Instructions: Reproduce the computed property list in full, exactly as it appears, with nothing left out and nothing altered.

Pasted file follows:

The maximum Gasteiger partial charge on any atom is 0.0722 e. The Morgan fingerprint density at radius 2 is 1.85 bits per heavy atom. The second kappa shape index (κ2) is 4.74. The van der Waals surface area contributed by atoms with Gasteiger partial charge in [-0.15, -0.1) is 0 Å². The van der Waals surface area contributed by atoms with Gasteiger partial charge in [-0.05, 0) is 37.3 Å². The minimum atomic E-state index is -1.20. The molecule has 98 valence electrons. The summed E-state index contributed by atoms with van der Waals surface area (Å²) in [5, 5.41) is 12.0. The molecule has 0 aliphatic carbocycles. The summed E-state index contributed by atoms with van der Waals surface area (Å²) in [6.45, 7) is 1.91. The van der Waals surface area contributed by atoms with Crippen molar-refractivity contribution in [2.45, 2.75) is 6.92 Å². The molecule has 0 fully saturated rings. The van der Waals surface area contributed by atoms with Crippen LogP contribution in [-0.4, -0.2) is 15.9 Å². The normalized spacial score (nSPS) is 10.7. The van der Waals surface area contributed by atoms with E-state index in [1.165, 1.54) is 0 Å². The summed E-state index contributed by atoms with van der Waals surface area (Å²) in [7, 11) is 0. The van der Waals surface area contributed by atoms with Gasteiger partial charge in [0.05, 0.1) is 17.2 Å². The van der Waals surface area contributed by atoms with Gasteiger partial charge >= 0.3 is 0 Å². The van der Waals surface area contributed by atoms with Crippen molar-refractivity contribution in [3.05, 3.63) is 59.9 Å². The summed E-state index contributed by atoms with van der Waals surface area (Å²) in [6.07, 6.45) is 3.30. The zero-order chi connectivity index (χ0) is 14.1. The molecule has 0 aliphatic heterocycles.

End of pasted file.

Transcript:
The maximum Gasteiger partial charge on any atom is 0.0722 e. The Morgan fingerprint density at radius 2 is 1.85 bits per heavy atom. The second kappa shape index (κ2) is 4.74. The van der Waals surface area contributed by atoms with Gasteiger partial charge in [-0.15, -0.1) is 0 Å². The van der Waals surface area contributed by atoms with Gasteiger partial charge in [-0.05, 0) is 37.3 Å². The minimum atomic E-state index is -1.20. The molecule has 98 valence electrons. The summed E-state index contributed by atoms with van der Waals surface area (Å²) in [5, 5.41) is 12.0. The molecule has 0 aliphatic carbocycles. The summed E-state index contributed by atoms with van der Waals surface area (Å²) in [6.45, 7) is 1.91. The van der Waals surface area contributed by atoms with Crippen molar-refractivity contribution in [2.45, 2.75) is 6.92 Å². The molecule has 0 fully saturated rings. The van der Waals surface area contributed by atoms with Crippen LogP contribution in [-0.4, -0.2) is 15.9 Å². The normalized spacial score (nSPS) is 10.7. The van der Waals surface area contributed by atoms with E-state index in [1.165, 1.54) is 0 Å². The summed E-state index contributed by atoms with van der Waals surface area (Å²) in [7, 11) is 0. The van der Waals surface area contributed by atoms with Gasteiger partial charge in [0.05, 0.1) is 17.2 Å². The van der Waals surface area contributed by atoms with Gasteiger partial charge >= 0.3 is 0 Å². The van der Waals surface area contributed by atoms with Crippen molar-refractivity contribution in [3.05, 3.63) is 59.9 Å². The summed E-state index contributed by atoms with van der Waals surface area (Å²) in [6.07, 6.45) is 3.30. The zero-order chi connectivity index (χ0) is 14.1. The molecule has 0 aliphatic heterocycles.